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Prince Johnson Is Demons Possessed...Charles Julu

Ex Armed Forces of Liberia (AFL) chief of staff Retired General Charles Julu has launched a scathing attack on Nimba County senior senator Prince Johnson describing him as "demon possessed."

Gen. Julu said Mr. Johnson possessed demons for lying and killing innocent civilians.

"Prince Johnson possessed demons. His demon is a lying demon and he possessed demons to kill innocent civilians," General Julu, a one time feared military officer said.

He was responding Thursday to statements by Senator Johnson when he appeared at the TRC that he dumped trucks loads of children from Nimba County in a well during the heydays of the civil conflict in 1990.

Julu was testifying at the ongoing Truth and Reconciliation Commission of Liberia's Thematic and Institutional Inquiry Public Hearing on the Contemporary History of the Conflict at the Centennial Memorial Pavilion in Monrovia.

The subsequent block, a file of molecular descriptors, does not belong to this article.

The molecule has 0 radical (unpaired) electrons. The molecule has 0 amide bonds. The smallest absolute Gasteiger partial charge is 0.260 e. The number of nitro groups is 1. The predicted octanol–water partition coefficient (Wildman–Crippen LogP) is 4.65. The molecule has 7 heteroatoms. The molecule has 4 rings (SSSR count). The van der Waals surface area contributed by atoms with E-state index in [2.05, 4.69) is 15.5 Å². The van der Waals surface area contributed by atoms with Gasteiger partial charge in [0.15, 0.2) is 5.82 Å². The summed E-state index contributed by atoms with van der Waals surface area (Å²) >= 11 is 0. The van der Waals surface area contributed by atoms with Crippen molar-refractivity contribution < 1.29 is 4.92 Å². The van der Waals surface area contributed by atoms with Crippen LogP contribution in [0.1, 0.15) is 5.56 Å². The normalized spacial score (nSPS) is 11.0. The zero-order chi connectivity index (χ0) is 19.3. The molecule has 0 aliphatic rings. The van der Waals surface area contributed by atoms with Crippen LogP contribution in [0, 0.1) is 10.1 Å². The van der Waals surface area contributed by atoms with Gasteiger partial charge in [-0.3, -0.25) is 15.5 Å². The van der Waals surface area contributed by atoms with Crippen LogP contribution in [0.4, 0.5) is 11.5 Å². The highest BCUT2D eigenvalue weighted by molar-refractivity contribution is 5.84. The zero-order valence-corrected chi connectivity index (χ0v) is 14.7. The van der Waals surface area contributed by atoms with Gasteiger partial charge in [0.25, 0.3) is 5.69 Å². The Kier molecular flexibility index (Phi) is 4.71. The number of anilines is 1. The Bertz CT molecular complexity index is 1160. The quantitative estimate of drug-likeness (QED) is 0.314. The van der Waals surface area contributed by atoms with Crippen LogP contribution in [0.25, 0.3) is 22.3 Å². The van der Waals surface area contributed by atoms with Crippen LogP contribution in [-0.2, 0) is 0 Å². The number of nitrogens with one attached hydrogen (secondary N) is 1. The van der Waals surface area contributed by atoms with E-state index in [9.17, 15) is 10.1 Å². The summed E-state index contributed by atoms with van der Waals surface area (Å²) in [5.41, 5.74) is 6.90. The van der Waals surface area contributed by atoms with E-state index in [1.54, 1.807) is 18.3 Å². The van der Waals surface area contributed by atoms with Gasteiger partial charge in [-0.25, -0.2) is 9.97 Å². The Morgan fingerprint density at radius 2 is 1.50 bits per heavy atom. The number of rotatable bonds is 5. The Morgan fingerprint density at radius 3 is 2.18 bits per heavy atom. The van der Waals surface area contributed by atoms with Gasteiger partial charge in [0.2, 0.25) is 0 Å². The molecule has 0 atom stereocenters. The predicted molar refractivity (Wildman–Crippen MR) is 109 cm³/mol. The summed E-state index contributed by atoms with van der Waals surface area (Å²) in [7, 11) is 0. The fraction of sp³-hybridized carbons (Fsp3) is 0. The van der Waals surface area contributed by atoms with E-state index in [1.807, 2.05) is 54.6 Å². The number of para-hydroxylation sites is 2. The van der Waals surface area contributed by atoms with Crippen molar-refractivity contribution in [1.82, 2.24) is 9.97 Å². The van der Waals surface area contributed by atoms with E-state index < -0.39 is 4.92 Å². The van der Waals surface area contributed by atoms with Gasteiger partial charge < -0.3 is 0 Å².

General Julu described the allegation by General Johnson is a diabolical lie, saying lies will not build the country.

He said he is a father of 21 children and have compassionate love for children so he could not commit such a heinous act. He further described Mr. Johnson's assertion as a "bunch of lies."

General Julu reminded Senator Johnson that although the people of Grand Gedeh had forgiven him, they will never forget his actions against Grand Gedeans.

Under the theme: "Understanding the Conflict Through its Principal Events and Actors," the ongoing hearings are addressing the root causes of the conflict, including its military and political dimensions.

The hearings are focused on events between 1979 and 2003 and the national and external actors that helped to shape those events.

The TRC was agreed upon in the August 2003 peace agreement and created by the TRC Act of 2005.

The TRC was established to "promote national peace, security, unity and reconciliation," and at the same time make it possible to hold perpetrators accountable for gross human rights violations and violations of international humanitarian law that occurred in Liberia between January 1979 and October 2003.

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